Meetings and Gatherings

Ugyen wants to celebrate Losar – the New Year – with everyone in the village. He speaks of the harvest festivals in his childhood where the entire village gathered in the temple grounds or vacant fields to cook, drink and make merry together. Tents were set up, and the program went on all day and night with dancing, singing and games. With most families having grown smaller in size as people move to the city, these celebrations have grown rarer and more individualistic. He hopes this year’s celebrations will bring home all those who have moved to the city.

Most villages in Bhutan have a small population forming a tight knit community, and formal gathering spaces have not evolved a spatial importance. Informal gatherings take place at people’s homes, or at any corner in the village – a drink, a doma or a meal shared. Most larger gatherings take place in the temple premises or a vacant field near the archery ground. There is an annual pooja held in the village, conducted by a different family each year. Family members from far off places are invited, and those living in the city return for the celebration.


A vibrant memory in Ugyen’s childhood is from the visits from travelling merchants. The everyday routine of the village would sometimes be interrupted by strangers travelling from distant lands, laden with fascinating items and tales from afar. In exchange for rice, wheat or buckwheat, they offered yak cheese, herbs, and weaves from all over. The news and ideas from places he had only heard of opened Ugyen’s young mind to the world. Their appearances, habits and stories stay with him till today.

Apart from the annual poojas, the most significant rituals observed in the village concern one’s movement from this world to the next. While birth and marriages are seen as simple transitions, death is more significant. The chorten is an architectural element seen throughout the country, a structure in the memory of a loved one. They are built to obtain the blessings of the Buddha, protect from evil spirits, and serve as spiritual markers in the village.


Family and group picnics are an inherent part of Bhutanese culture. Ugyen fondly recalls the annual picnics of his childhood. In the pleasant winter season, when fieldwork was reduced, families and friends would visit the Puna Tsang Chhu river for their vacation. Setting up their tents at a convenient location, they spent a week bathing in the natural rock pools and exploring the shore. The picnic tradition has survived in a way till today, when friends and colleagues might make shorter day trips to the countryside.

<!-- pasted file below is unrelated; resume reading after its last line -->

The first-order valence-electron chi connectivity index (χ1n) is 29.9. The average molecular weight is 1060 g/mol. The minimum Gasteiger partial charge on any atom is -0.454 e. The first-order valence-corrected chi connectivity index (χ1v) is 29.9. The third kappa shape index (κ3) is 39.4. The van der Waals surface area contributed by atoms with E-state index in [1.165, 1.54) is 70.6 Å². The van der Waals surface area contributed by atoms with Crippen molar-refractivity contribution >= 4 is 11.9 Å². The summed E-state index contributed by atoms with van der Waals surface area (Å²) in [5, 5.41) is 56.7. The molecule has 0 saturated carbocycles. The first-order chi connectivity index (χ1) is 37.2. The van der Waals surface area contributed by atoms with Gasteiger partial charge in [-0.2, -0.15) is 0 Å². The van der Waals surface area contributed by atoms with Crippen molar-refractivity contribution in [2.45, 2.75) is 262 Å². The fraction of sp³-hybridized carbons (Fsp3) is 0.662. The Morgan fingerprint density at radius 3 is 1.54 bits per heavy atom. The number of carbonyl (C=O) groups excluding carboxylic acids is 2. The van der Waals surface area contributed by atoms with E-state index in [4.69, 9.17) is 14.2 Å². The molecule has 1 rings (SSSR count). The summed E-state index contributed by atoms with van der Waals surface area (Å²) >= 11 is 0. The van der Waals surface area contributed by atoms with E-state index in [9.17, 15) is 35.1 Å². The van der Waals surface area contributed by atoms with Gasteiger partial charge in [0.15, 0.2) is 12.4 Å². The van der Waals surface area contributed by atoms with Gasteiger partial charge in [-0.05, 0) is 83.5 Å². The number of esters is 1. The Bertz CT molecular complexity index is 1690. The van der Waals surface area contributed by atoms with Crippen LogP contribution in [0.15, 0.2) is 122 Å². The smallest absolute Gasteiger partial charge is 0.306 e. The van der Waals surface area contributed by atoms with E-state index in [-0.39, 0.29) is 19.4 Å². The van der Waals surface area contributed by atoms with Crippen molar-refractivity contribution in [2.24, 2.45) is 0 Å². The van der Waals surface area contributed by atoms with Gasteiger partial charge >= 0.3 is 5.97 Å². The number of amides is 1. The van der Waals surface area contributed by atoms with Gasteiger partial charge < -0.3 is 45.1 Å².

There were also times when people of Ugyen’s Village went to sell their produce at the Punakha market. Walking on foot and with the grain, vegetable and meat laden on horses and mules, it took them the better part of the day. People would traverse along the river, through fields and valleys, past chortens along the way, lunching along the river bank. At the market, they would barter the excess from their farm in exchange for products that they did not have. In Ugyen’s opinion, the traders are better equipped to transition to the changing times and economy, their exposure and experiences enabling them to adapt easily and in more innovative ways.


The market space itself was neither assertive nor imposing – flexible semi covered stalls where sellers were accommodated on platforms and displayed their wares. It  allowed interactions, arguments and camaraderie to develop between the people, remaining a backdrop to the human element. The importance of the  market was its relevance as a place to meet and understand other people – expand one’s world through new products, new conversations and new concepts. Today, not many people go to sell their grain to the market. Most families grow less grain, just sufficient for their smaller families. Their children work in Thimphu or any of the small towns that have emerged and buy things for the parents back home. While their living conditions have become more convenient and comfortable, their connection with the outside world has grown more passive because of the television, which broadcasts the King’s word and Buddhist teachings, along with soap opera style programs which have mesmerized most of the population. 

Marketplaces are magical windows to other worlds, the exchange of goods extending to an exchange of ideas. While the old markets may have lost their relevance, alternatives for this exchange have not emerged. The internet does play some of that role, but it can only augment and not completely substitute the ability to meet and interact with completely new people. Modern malls are limited in their approach to sale of goods and services, and do not act as platforms for exchange.. Where would we go today, if we felt the necessity, a bit of curiosity to expand our imagination?


Leave a Reply